Sheep graze on the Guadiana River’s dry bed in Villarta de los Montes, in the central Spanish region of Extremadura on Tuesday. Scientists say human-induced climate change is making extreme weather, including heatwaves and droughts, more frequent and intense. Photo: AFP
Sheep graze on the Guadiana River’s dry bed in Villarta de los Montes, in the central Spanish region of Extremadura on Tuesday. Scientists say human-induced climate change is making extreme weather, including heatwaves and droughts, more frequent and intense. Photo: AFP
Brian P. Klein
Opinion

Opinion

Brian P. Klein

How a circular economy will let the world fight climate change and ensure growth

  • The degrowth movement is gaining popularity, but neither people nor countries are ready to stop consuming in the name of the environment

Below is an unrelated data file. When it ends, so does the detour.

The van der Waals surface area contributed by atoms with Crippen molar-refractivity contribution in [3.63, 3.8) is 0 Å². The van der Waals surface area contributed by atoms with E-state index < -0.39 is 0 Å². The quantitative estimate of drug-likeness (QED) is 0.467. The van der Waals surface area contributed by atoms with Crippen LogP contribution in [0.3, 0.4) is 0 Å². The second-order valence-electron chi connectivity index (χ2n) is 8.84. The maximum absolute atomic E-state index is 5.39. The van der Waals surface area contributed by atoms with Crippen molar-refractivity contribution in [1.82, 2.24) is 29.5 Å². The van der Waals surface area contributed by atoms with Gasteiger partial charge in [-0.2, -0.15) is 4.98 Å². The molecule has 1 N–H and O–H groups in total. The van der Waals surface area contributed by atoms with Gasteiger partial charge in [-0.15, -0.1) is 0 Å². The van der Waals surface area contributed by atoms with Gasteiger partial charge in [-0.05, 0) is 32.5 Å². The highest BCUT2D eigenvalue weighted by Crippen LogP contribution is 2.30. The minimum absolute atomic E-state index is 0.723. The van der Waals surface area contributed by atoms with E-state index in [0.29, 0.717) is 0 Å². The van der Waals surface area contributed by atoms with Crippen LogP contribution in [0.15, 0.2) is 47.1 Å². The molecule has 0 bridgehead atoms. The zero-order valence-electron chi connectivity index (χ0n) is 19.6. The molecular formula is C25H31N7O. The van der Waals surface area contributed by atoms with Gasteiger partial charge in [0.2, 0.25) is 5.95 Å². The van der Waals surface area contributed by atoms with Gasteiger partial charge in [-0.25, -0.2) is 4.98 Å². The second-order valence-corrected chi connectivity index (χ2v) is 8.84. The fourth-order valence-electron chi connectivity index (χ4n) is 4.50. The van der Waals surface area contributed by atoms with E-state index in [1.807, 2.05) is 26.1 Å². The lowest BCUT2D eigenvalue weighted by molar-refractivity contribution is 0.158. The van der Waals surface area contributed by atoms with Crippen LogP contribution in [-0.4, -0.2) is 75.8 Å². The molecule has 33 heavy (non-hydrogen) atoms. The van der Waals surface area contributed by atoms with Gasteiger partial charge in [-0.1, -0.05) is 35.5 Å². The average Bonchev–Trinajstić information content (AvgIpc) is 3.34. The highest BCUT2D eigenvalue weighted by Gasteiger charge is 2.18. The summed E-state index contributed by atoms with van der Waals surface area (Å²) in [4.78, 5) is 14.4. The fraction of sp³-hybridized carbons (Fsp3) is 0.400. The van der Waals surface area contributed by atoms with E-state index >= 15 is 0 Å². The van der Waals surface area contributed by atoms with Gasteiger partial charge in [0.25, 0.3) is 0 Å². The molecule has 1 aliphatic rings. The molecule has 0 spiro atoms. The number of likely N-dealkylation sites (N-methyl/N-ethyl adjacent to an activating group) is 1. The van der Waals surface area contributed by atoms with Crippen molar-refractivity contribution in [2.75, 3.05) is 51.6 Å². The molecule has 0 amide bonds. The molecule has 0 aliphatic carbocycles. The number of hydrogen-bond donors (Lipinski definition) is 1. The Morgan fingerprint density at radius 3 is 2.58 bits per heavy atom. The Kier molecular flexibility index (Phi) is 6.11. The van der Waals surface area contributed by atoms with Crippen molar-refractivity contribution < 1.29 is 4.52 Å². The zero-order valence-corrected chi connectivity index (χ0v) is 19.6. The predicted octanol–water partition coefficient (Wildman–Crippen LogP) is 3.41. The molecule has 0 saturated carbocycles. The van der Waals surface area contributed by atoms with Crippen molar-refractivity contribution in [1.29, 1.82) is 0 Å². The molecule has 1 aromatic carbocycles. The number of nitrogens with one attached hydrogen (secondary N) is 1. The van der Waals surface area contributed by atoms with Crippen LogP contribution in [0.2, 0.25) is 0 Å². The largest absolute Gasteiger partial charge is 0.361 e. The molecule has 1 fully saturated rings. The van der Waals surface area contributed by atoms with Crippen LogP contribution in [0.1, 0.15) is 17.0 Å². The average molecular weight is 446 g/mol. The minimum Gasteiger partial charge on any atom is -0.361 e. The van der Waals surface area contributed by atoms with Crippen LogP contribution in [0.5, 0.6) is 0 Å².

• Instead, we can use the power of economic incentives to dramatically alter the type of growth going forward and still head off climate change

Sheep graze on the Guadiana River’s dry bed in Villarta de los Montes, in the central Spanish region of Extremadura on Tuesday. Scientists say human-induced climate change is making extreme weather, including heatwaves and droughts, more frequent and intense. Photo: AFP
Sheep graze on the Guadiana River’s dry bed in Villarta de los Montes, in the central Spanish region of Extremadura on Tuesday. Scientists say human-induced climate change is making extreme weather, including heatwaves and droughts, more frequent and intense. Photo: AFP
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